How to use evidence from a text

  • Use evidence from a text to prove your point.
  • Select relevant and direct quotations to support your idea.
  • Expand on your idea and explain the meaning of the quotation.
Learn how to support your points with direct quotations or examples from a text

Using evidence

When writing about a text, whether looking at character, atmosphere, setting or narrative voice, it is important to support your ideas with evidence from the text. You need to show how you have arrived at your point of view.

It is useful to use evidence to prove a point, rather than having to explain the meaning of a quotation. One way to do this is to embed a quotation in a sentence. Place the words from the text into your writing and put quotation marks around them to show they are not your own words.

Using quotation marks also helps the reader quickly see the evidence you have used. When you quote the exact words from the original writer, it is called a direct quotation. The below example demonstrates how you might use evidence from The Art of Being Normal by Lisa Williamson:

David likens Harry to an angry animal by saying, ‘He growls in my ear.’ This suggests David sees Harry as a dangerous threat.

Remember, evidence is your proof. It shows the reader how you have developed your viewpoint and that you have understood what a writer is trying to show you.

Andy Mulligan's character Raphael has been shaped by his life on a Manila rubbish dump - and quotations will help you show how

Selecting relevant quotations

Before selecting a quotation to prove a point, think about what makes it relevant. A relevant quotation demonstrates your idea - it should be closely connected to the point you are making.

In Trash by Andy Mulligan, sections of the story are narrated by the character Raphael, who lives on a rubbish dump in the Philippines. He needs to be smart and resourceful to survive. When you think about his character you might conclude that he seems sneaky, or devious, at times.

One way to show this is to select part of the text to support your ideas:

Raphael seems sneaky because he took a map of the city and ‘slipped it down’ his shorts rather than share his find with others.

Using the direct quotation, ‘slipped it down’ shows that you have looked at part of the text and used it to form a view of the character.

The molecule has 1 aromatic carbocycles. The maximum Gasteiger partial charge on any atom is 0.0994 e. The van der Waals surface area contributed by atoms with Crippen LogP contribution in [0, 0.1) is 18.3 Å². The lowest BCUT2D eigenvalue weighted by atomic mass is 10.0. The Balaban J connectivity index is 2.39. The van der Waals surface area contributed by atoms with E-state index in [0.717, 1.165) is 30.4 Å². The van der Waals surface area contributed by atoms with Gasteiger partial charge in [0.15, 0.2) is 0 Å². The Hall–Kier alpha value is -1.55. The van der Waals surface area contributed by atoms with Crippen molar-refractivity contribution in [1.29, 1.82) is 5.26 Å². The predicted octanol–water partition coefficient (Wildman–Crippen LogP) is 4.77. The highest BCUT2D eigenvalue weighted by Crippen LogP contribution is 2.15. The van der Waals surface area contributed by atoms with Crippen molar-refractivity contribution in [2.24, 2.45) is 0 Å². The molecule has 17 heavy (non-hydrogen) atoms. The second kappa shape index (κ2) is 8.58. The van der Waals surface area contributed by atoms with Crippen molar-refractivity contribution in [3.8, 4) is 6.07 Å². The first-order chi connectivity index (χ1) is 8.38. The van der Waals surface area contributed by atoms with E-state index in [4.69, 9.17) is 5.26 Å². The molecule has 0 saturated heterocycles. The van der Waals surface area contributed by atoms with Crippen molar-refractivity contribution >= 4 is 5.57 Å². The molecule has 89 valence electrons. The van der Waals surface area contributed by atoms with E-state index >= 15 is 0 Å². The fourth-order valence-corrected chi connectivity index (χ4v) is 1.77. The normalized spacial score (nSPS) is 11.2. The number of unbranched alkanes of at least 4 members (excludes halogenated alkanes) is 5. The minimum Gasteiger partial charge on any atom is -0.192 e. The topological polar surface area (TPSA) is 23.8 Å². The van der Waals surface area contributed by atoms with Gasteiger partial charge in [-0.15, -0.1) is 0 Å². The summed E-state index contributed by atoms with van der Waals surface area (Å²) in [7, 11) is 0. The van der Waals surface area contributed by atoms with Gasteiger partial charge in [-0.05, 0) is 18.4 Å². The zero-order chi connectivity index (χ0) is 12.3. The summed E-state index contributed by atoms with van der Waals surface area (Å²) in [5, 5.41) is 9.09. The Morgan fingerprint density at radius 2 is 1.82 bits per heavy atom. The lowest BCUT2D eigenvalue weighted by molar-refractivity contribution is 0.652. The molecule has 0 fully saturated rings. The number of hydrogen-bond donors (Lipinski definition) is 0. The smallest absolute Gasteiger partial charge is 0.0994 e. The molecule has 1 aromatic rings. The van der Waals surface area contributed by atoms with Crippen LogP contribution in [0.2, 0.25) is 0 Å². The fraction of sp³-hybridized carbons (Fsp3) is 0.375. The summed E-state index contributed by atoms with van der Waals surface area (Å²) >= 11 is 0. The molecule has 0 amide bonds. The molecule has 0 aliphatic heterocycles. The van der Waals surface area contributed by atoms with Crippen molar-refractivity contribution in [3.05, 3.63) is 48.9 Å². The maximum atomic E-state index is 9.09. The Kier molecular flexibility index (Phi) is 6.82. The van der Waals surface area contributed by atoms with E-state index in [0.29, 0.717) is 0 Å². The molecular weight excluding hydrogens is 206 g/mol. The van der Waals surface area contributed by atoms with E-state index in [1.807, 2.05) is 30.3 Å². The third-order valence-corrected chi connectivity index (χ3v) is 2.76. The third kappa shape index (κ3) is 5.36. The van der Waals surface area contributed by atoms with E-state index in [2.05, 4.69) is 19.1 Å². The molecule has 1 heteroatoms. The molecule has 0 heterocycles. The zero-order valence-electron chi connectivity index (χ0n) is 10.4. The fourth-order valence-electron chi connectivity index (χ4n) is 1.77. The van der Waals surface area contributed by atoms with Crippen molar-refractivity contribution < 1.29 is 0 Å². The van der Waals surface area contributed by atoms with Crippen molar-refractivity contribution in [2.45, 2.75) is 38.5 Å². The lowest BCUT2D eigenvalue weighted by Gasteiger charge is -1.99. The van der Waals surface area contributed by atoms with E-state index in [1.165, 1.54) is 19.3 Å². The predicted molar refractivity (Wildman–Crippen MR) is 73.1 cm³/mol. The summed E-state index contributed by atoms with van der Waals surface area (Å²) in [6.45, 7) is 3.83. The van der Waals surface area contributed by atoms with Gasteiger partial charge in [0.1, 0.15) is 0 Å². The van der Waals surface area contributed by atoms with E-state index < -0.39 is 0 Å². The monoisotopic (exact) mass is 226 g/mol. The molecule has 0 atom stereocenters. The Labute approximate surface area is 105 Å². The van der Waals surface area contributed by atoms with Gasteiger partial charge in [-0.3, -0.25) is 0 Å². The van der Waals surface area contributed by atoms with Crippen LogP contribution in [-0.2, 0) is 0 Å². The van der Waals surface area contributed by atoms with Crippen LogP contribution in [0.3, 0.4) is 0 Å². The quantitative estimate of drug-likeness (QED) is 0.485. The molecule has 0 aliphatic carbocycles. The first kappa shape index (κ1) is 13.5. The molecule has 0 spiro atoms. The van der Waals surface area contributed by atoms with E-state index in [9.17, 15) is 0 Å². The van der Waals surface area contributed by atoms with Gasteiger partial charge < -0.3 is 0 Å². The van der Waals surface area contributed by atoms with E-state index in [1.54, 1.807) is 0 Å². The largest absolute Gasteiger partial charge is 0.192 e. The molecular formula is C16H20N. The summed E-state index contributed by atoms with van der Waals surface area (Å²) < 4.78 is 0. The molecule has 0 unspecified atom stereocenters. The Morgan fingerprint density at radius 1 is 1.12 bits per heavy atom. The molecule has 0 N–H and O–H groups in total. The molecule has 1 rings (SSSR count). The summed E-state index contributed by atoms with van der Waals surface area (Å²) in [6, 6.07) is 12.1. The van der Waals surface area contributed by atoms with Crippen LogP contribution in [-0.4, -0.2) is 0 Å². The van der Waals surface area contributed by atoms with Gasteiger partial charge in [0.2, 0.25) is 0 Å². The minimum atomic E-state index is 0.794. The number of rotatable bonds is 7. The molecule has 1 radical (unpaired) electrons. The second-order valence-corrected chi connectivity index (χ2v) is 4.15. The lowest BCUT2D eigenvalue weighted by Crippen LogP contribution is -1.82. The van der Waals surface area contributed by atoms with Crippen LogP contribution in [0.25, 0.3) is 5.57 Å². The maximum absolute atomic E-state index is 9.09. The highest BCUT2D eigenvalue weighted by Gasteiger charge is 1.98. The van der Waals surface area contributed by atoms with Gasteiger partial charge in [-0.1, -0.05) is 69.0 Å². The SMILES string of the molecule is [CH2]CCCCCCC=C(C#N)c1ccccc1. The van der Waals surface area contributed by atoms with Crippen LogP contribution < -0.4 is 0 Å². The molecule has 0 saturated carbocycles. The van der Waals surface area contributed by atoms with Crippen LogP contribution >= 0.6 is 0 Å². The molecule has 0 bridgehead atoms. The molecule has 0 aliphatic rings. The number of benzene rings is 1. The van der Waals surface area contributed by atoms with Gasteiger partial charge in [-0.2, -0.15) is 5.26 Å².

If we use another example from The Art of Being Normal by Lisa Williamson you might say:

Harry is threatening and intimidating. When talking to David he ‘growls’ at him to show that David is inferior and weaker.

Both examples of direct quotation help to demonstrate an interpretation of the text.

The quotation you choose has to prove your point, so spend time making your selection

Expanding on your idea

After you have used evidence to prove your point, move on and expand your idea further. This doesn’t just involve explaining what the quotation means - it involves developing your first point.

When looking at Harry Potter and the Chamber of Secrets by J.K. Rowling you could make the point that Harry is not ‘a normal boy’ using a long quotation:

Rowling reveals Harry’s past when she says, ‘Harry Potter wasn’t a normal boy. As a matter of fact, he was as not normal as it is possible to be.’ Repetition of ‘normal’ emphasises his difference from other children.

Notice that the quotation marks are used again in the second sentence to show that ‘normal’ is another quotation.

By using evidence to expand and develop your points you show a more thorough understanding of the writer’s intention.

Quiz

Find out how much you know about using evidence from a text in this short quiz!

Where next?

Discover more from around Bitesize.

How to structure and punctuate direct speech in fiction
How to understand unfamiliar vocabulary
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